If you’ve ever seen an angler wading the flats, walking the beach, or fly fishing from a kayak and thought “that looks like fun” — you’re right! Fly fishing has long been a favorite among anglers chasing salmon, trout, bass and panfish all over the country, and it’s popular down here too. Fly anglers are not restricted to smaller fish and fresh water. Today’s graphite rods with matching reels are tackling marlin and sailfish as well as trophy-size snook and redfish. There’s a tool for every job and a fly rod for every fish, but let’s look at what kayak anglers need here in Southwest Florida.
Our favorite fly rods are 8 weight, four-piece rods loaded with weight-forward floating line. These are comparable to a medium action spinning rod and will handle most loads. For tarpon and larger fish, you might want a 12 weight; for panfish and seatrout, a 5 weight will be plenty stiff. Select a rod that is light weight and comfortable to cast but has enough backbone to control and land a fish without killing it. Too light a rod means the battle continues to the death for the fish, and release is then futile.
How much should you plan to spend? High-end fly tackle isn’t cheap. You can drop thousands if you want — or you can go in another direction. Generally, more money gets you better gear, but let your budget be your guide. Our outfits, including rod, reel, line, backing and leader from TFO, cost less than $150 and have worked great for years.
The fly reel you select should give the rod balance and hold enough line and backing to stay with a redfish on a long run off the flats. Most modern fly reels have a drag. Set it light, as the line going through the guides creates a lot of additional drag.
Most fly lines are too bulky to store great lengths on a reel. You only need as much fly line as you can cast, so most fly lines are about 100 feet long. If a fish runs out more line than that, 200 yards of 20-pound braid backing will keep you connected to the fish. Weight-forward lines have a heavier, fatter area near the leader end that makes them easier to cast, especially into the wind. The line’s color doesn’t matter too much if you use a long leader.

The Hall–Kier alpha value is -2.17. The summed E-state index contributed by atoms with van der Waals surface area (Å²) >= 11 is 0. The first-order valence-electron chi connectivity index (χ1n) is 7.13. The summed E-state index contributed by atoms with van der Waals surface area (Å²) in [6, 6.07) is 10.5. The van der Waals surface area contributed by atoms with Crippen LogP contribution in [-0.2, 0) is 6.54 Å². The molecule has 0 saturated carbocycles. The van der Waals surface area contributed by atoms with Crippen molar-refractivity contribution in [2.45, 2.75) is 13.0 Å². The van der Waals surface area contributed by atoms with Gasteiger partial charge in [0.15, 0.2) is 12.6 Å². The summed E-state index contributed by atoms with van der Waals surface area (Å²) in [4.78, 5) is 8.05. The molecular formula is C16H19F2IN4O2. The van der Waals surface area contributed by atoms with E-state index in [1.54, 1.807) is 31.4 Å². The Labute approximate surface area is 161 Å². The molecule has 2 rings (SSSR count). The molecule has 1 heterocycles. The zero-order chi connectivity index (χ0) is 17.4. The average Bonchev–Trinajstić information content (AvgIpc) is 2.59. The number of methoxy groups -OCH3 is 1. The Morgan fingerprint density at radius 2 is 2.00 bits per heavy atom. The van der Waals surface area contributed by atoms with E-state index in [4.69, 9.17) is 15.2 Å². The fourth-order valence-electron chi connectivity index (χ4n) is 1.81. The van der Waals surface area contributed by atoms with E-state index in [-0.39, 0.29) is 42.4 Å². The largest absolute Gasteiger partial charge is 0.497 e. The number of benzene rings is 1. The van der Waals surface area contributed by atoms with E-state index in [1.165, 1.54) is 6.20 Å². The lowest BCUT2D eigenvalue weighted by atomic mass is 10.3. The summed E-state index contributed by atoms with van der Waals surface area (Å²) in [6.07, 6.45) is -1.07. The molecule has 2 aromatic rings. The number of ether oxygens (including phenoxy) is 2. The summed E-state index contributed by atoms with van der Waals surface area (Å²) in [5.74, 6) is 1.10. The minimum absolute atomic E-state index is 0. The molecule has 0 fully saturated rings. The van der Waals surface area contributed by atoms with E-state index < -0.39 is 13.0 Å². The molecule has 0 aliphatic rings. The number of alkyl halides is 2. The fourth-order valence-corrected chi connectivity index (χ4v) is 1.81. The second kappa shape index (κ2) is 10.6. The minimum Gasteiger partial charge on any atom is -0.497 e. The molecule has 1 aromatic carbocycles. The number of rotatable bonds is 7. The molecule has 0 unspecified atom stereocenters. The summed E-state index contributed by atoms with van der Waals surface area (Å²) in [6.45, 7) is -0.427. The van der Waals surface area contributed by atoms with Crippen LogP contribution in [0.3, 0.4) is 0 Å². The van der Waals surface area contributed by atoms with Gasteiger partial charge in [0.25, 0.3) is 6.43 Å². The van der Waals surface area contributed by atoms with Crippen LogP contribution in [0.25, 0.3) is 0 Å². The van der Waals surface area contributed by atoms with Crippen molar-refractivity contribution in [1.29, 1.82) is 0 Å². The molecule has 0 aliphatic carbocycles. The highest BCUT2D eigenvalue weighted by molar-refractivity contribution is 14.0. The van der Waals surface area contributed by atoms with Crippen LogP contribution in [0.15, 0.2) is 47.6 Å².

Fly lines come in floating or sinking. We like floating lines because they are easy to pick up off the water and we usually fish flats and shorelines. On deeper flats, a sink tip or full sinking line will get your offering down deep quicker. The main issue with sinking lines is they are hard to pick up and cast. When using sinking lines, it helps if you strip in most of the line before trying to get it in the air for the next cast.
Think about casting while seated in a kayak, and it becomes obvious why we like floating lines. When the fish are feeding deep, a heavier fly or small splitshot ahead of the fly will get it down to them without seriously impairing the ability to cast. We also carry sink tip leaders that do the job when needed.
Speaking of leaders, traditionalists tie them in graduated sizes to get from about 40-pound test at the fly line down to about 10-pound test at the end where the fly ties on. We prefer pre-made tapered leaders, even though they are a little more expensive. Every time you tie a knot, that’s another place for weeds to hang up. Tapered leaders don’t have knots, which eliminates this problem.
Be sure to add a “bite tippet” of 20-pound fluorocarbon material between the fly and leader to prevent toothy fish from chewing through the leader. We usually tie on about 18 inches of bite tippet so changing flies doesn’t use it up too fast. Really toothy fish, such as mackerel, require heavier 40- to 60-pound bite tippet or even a short piece of wire tied ahead of the fly to prevent cutoffs.
So, how does this all go together? Start with tying the backing to the arbor of the reel. Wind on a couple hundred yards, but leave enough space on the reel to hold the fly line. Tie the backing to the end of the fly line with a nail knot that will slide through the guides easily. Now, wind the fly line onto the reel and tie the fat end of the leader to the line with another nail knot. You’re almost there — just tie the skinny end of the leader to the bite tippet with a surgeon’s knot and attach the fly to the bite tippet with a loop knot.
Which fly? That is always the question, and the answer is always to match the hatch. Whether you are casting to trout in a mountain stream or bonefish on a flat in the Bahamas, this advice will get you by. Look around the shallows for baitfish and note their size and color. Around here, it’s hard to beat a shrimp pattern fly. Every gamefish will eat a shrimp. They work great on grass flats and sink slowly across the shallow spots.
Another favorite is a Clouser minnow. These come in lots of colors, and with eyes made of beads or lead, they adapt well to various depths. Strip them using short pulls of 6 to 12 inches and vary the speed. Along the mangroves, where a tight cast into a difficult spot is required, we like crab patterns and fish them where they land as they sink to the bottom.
These ideas on basic rigging should help get kayak anglers started on fly fishing. A word of caution, though: This game can be habit-forming and lead to a psychological dependence on the thrill of catching big (or little) fish on a fly rod. One fish caught on a fly rod equals 10 on spinning gear, if you’re keeping score.
Kimball and Les Beery, authors of the waterproof “Angler’s Guide to Shore Fishing” and “Angler’s Guide to Kayak Fishing Southwest Florida,” contribute these columns to promote the excellent fishing available in Southwest Florida. Their books are available at most tackle shops in the area or at AnglerPocketGuides.com as a download or waterproof hard copy.